Groundbreaking optogenetics therapy restores partial vision to RP patient

Today, Nature Medicine published a paper which describes the first-ever reported partial recovery of sight by a patient with retinitis pigmentosa (RP), after treatment with an optogenetics therapy.

Optogenetics is an innovative technique whereby light can be used to control neurons in the brain. This is possible due to a light-detecting protein found on a specific alga, that, when exposed to light of a specific colour, opens an ion channel, causing the neuron to “turn on” and transmit a signal.

With recent advances in gene therapies, it is now possible to inject the DNA for this light-detecting protein into human cells, and for those cells to subsequently grow and use that protein. This has major potential for use in those living with retinal degenerative conditions, where the light-detecting cells in the retina become damaged and stop working with time.

Gene therapies are now entering the market, and there are many more in the clinical trial pipeline. However, a major drawback with these therapies is that each gene therapy is specific to treating one mutated gene. With nearly 300 IRD-causing genes described so far, it is not feasible to create a separate gene therapy for each mutation. One particular benefit of optogenetics is that it is mutation-independent. This means that this technique could, in theory, be used to treat any retinal degenerative condition, no matter what gene mutation is causing the vision loss.

In this study, a patient living with RP was treated with an optogenetics therapy, by injection into the retina of one eye. The treated cells were then stimulated when the patient wore a pair of engineered goggles. These goggles detect changes in light in real-time, and project these changes onto the back of the eye as light pulses in the specific colour needed to stimulate the light-sensing protein in the treated cells. In this case, the treated cells were stimulated enough by these light pulses to send a signal to the brain that could be interpreted as a visual image.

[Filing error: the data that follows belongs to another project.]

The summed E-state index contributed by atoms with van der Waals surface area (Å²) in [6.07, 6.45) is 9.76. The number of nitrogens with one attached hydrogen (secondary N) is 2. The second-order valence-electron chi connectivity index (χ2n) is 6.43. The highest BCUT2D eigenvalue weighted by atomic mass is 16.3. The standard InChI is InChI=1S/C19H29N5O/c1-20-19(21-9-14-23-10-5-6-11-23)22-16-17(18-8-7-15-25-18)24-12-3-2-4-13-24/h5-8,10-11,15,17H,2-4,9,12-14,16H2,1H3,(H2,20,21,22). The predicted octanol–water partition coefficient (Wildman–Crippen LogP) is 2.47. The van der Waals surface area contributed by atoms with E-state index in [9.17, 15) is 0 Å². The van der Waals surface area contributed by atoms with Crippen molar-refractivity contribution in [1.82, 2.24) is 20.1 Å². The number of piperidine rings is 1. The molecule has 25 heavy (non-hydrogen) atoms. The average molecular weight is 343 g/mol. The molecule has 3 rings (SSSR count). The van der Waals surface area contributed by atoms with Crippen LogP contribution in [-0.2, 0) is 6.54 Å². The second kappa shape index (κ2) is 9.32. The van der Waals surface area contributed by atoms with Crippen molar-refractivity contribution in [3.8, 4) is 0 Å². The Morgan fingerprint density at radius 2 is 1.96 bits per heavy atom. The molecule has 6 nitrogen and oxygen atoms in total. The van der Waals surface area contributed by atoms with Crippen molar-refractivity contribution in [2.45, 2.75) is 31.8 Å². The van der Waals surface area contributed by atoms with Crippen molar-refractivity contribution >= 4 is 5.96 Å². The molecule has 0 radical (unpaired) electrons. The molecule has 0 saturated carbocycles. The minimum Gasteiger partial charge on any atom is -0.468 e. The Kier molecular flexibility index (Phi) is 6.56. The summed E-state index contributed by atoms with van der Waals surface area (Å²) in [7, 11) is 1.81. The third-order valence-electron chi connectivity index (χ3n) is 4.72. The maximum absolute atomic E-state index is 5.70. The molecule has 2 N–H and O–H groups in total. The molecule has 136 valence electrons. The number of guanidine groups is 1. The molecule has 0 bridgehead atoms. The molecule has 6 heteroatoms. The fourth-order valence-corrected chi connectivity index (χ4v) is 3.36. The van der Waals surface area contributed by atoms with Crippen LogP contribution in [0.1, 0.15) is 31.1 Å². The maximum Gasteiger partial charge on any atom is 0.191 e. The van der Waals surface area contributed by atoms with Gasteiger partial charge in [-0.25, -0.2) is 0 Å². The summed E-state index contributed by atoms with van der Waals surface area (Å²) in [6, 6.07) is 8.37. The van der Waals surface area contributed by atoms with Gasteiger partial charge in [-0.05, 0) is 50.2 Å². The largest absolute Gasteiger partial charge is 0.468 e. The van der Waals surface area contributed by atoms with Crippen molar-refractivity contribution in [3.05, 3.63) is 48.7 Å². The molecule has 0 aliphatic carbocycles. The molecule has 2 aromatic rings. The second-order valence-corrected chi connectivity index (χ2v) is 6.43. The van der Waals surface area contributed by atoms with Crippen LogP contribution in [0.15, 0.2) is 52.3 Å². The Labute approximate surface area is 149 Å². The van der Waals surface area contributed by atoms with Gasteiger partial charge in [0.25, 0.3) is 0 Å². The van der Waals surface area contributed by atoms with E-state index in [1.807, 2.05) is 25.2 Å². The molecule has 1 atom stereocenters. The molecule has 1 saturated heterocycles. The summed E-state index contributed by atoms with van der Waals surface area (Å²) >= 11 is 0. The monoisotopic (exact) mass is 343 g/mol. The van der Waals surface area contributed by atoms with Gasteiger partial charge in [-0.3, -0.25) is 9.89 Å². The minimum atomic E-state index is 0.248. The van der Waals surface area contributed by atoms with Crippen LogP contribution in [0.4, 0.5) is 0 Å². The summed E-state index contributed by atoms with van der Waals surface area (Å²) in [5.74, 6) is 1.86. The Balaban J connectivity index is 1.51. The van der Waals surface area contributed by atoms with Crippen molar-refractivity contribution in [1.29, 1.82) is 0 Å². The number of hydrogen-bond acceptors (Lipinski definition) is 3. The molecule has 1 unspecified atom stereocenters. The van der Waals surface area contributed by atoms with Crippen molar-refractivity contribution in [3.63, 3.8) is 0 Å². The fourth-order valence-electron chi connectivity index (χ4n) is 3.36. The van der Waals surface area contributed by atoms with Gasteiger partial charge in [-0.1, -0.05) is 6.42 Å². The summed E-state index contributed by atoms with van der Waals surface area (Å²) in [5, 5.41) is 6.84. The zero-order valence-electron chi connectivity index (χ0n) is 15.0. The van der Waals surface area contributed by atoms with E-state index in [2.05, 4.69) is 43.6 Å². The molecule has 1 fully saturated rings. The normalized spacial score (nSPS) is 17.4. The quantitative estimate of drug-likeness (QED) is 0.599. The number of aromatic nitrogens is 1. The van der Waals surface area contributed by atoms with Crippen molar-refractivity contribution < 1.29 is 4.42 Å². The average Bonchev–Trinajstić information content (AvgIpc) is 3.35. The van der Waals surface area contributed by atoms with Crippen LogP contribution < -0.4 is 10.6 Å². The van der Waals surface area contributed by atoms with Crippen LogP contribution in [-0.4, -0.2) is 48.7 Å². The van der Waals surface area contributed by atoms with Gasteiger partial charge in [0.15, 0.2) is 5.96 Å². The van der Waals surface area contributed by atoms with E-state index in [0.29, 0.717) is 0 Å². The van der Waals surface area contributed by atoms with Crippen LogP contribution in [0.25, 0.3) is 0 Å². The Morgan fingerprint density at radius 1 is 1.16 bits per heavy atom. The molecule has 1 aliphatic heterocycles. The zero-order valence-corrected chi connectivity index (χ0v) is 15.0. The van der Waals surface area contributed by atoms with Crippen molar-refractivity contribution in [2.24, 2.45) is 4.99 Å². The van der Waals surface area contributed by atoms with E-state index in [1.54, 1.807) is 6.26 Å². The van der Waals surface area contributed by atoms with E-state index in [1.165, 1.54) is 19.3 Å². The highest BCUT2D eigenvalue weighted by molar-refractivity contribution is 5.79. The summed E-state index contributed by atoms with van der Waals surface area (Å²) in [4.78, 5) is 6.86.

A quote from the paper, authored by Dr. José-Alain Sahel details that “The patient testified to a major improvement in daily visual activities, such as detecting a plate, mug or phone, finding a piece of furniture in a room or detecting a door in a corridor but only when using the goggles.”

This is the first reported case of partial sight recovery after optogenetic therapy, and is a significant milestone step towards developing therapies that have meaningful benefit for those living retinal degenerative conditions.

Click here to view the full paper on the Nature Medicine website

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